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Please use this identifier to cite or link to this item: http://hdl.handle.net/10204/6247

Title: Ecosystem change and the Olifants River crocodile mass mortality events
Authors: Woodborne, S
Huchzermeyer, D
Govender, D
Pienaar, D
Hall, G
Myburgh, J
Deacon, A
Venter, J
Lubcke, N
Keywords: Aquatic biodiversity
Clarias gariepinus
Crocodilus niloticus
Hydrocynus vittatus
Lotic foodwebs
Stable isotopes
Nile crocodile
Issue Date: Oct-2012
Publisher: Ecological Society of America (ESA)
Citation: Huchzermeyer, S, Govender, D, Pienaar, D, Hall, G, Myburgh, J, Deacon, A, Venter, J and Lubcke, N. 2012. Ecosystem change and the Olifants River crocodile mass mortality events. Ecosphere, vol. 3(10),87. http://dx.doi.org/10.1890/ES12-00170.1
Series/Report no.: Workflow;9742
Abstract: Nile crocodile (Crocodilus niloticus) mass mortality events in the Olifants River between the Letaba River confluence in South Africa and Lake Massingir in Mozambique have been attributed to pansteatitis: a disease that affects fat depots of the animals. The disease is also found in sharptooth catfish (Clarias gariepinus) in the same area, and the cause of the disease is attributed to pollution. Although the Olifants River Valley is polluted, the impact of interventions such as dam construction on biodiversity receives little attention. We show that the onset of the pansteatitis epidemic in crocodiles and sharp tooth catfish at the Olifants/Letaba confluence coincided with back-flooding of Lake Massingir that changed the Olifants River from a rock and sand substrate river to a clay substrate lake. Isotopic analysis shows that sharptooth catfish shifted from a predominantly vegetarian to a piscivorous diet that is highly correlated with pansteatitis prevalence, and crocodiles and tiger fish (Hydrocynus vittatus) show coincident trophic level increases. The evidence suggests that the ecosystem change altered the structure of the lotic foodweb and that an exotic or extralimital fish has invaded the confluence and is the vector of the pansteatitis epidemic. The invasive fish species is yet to be identified. The pansteatitis epidemic is an unintended ecological consequence of damming this river.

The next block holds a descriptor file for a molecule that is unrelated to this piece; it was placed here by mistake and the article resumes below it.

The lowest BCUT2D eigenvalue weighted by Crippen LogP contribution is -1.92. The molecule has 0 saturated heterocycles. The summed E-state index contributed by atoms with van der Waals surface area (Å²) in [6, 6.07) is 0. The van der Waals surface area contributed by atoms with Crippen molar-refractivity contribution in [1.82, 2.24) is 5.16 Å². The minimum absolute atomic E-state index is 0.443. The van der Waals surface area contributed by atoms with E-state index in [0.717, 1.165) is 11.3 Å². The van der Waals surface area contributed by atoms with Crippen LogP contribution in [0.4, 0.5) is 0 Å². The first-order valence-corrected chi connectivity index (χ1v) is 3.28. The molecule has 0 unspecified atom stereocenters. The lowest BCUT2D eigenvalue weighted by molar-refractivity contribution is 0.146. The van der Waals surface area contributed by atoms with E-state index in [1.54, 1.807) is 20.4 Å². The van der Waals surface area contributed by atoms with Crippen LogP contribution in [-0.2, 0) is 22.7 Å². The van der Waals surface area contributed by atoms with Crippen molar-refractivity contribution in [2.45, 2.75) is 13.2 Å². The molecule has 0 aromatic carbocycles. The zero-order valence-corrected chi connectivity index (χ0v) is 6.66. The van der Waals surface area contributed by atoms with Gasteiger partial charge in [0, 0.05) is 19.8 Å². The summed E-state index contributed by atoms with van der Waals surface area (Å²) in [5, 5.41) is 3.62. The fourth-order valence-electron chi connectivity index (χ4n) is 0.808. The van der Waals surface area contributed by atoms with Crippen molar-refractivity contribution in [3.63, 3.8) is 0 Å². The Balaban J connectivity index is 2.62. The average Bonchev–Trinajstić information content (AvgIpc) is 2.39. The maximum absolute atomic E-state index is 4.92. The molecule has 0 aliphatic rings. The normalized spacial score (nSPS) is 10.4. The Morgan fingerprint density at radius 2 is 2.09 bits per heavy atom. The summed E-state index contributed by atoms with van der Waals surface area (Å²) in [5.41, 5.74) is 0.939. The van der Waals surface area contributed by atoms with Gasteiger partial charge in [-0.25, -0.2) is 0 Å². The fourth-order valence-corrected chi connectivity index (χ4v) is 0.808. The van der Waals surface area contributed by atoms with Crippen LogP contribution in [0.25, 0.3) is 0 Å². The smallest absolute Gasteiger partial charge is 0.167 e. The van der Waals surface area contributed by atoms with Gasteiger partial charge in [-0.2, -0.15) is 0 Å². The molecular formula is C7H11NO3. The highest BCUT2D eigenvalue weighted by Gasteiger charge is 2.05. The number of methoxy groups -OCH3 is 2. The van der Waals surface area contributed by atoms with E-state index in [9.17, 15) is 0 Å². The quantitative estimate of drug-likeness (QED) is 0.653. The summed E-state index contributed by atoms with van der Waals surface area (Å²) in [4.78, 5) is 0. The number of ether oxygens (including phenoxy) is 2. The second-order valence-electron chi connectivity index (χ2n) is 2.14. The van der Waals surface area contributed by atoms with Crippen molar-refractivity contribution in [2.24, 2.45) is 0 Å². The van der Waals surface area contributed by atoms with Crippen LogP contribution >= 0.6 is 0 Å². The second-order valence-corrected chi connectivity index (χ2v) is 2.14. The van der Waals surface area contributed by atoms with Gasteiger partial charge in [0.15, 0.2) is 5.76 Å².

Description: Copyright: 2012 Woodborne et al. This is an open-access article distributed under the terms of the Creative Commons Attribution License, which permits restricted use, distribution, and reproduction in any medium, provided the original author and sources are credited.
URI: http://www.esajournals.org/doi/pdf/10.1890/ES12-00170.1
ISSN: 2212-0416
Appears in Collections:Water resources and human health
Ecosystems processes & dynamics
Systems biology
General science, engineering & technology

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